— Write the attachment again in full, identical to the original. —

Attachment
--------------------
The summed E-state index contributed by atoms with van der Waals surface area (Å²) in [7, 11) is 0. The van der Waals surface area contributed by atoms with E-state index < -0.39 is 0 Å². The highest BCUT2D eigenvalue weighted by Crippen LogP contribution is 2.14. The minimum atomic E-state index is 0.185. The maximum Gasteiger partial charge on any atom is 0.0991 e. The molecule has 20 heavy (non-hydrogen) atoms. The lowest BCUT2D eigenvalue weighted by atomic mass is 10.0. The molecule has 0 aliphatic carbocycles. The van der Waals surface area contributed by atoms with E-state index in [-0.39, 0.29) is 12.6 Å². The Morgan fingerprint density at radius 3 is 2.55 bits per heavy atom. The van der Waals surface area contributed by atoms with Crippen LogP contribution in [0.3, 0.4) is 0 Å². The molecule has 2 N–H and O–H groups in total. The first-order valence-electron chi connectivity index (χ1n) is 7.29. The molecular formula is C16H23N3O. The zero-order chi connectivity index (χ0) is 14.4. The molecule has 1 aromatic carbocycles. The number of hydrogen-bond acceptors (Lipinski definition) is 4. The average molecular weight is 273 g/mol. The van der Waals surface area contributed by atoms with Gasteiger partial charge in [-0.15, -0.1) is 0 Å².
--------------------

The summed E-state index contributed by atoms with van der Waals surface area (Å²) in [7, 11) is 0. The van der Waals surface area contributed by atoms with E-state index < -0.39 is 0 Å². The highest BCUT2D eigenvalue weighted by Crippen LogP contribution is 2.14. The minimum atomic E-state index is 0.185. The maximum Gasteiger partial charge on any atom is 0.0991 e. The molecule has 20 heavy (non-hydrogen) atoms. The lowest BCUT2D eigenvalue weighted by atomic mass is 10.0. The molecule has 0 aliphatic carbocycles. The van der Waals surface area contributed by atoms with E-state index in [-0.39, 0.29) is 12.6 Å². The Morgan fingerprint density at radius 3 is 2.55 bits per heavy atom. The van der Waals surface area contributed by atoms with Crippen LogP contribution in [0.3, 0.4) is 0 Å². The molecule has 2 N–H and O–H groups in total. The first-order valence-electron chi connectivity index (χ1n) is 7.29. The molecular formula is C16H23N3O. The zero-order chi connectivity index (χ0) is 14.4. The molecule has 1 aromatic carbocycles. The number of hydrogen-bond acceptors (Lipinski definition) is 4. The average molecular weight is 273 g/mol. The van der Waals surface area contributed by atoms with Gasteiger partial charge in [-0.15, -0.1) is 0 Å².